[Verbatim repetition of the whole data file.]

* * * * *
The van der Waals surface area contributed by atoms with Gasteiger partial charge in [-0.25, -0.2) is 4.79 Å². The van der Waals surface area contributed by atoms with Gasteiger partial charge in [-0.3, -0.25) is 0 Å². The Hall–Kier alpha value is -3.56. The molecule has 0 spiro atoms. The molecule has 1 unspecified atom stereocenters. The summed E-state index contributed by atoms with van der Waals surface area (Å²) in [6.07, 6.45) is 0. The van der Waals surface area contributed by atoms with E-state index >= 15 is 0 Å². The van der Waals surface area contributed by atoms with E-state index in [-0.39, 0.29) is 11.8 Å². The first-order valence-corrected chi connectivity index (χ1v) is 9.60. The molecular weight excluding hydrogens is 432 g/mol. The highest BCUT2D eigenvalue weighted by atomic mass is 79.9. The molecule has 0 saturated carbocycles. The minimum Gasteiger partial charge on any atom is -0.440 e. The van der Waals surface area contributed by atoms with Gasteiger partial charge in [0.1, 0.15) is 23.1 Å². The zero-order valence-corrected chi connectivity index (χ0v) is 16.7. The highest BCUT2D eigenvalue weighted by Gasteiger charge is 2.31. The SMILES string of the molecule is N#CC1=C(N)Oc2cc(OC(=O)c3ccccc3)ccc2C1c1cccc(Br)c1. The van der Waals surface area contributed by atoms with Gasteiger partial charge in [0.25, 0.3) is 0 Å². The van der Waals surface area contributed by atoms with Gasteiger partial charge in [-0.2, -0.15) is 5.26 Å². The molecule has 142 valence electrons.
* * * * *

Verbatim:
The van der Waals surface area contributed by atoms with Gasteiger partial charge in [-0.25, -0.2) is 4.79 Å². The van der Waals surface area contributed by atoms with Gasteiger partial charge in [-0.3, -0.25) is 0 Å². The Hall–Kier alpha value is -3.56. The molecule has 0 spiro atoms. The molecule has 1 unspecified atom stereocenters. The summed E-state index contributed by atoms with van der Waals surface area (Å²) in [6.07, 6.45) is 0. The van der Waals surface area contributed by atoms with E-state index >= 15 is 0 Å². The van der Waals surface area contributed by atoms with E-state index in [-0.39, 0.29) is 11.8 Å². The first-order valence-corrected chi connectivity index (χ1v) is 9.60. The molecular weight excluding hydrogens is 432 g/mol. The highest BCUT2D eigenvalue weighted by atomic mass is 79.9. The molecule has 0 saturated carbocycles. The minimum Gasteiger partial charge on any atom is -0.440 e. The van der Waals surface area contributed by atoms with Gasteiger partial charge in [0.1, 0.15) is 23.1 Å². The zero-order valence-corrected chi connectivity index (χ0v) is 16.7. The highest BCUT2D eigenvalue weighted by Gasteiger charge is 2.31. The SMILES string of the molecule is N#CC1=C(N)Oc2cc(OC(=O)c3ccccc3)ccc2C1c1cccc(Br)c1. The van der Waals surface area contributed by atoms with Gasteiger partial charge in [0.25, 0.3) is 0 Å². The van der Waals surface area contributed by atoms with Gasteiger partial charge in [-0.2, -0.15) is 5.26 Å². The molecule has 142 valence electrons.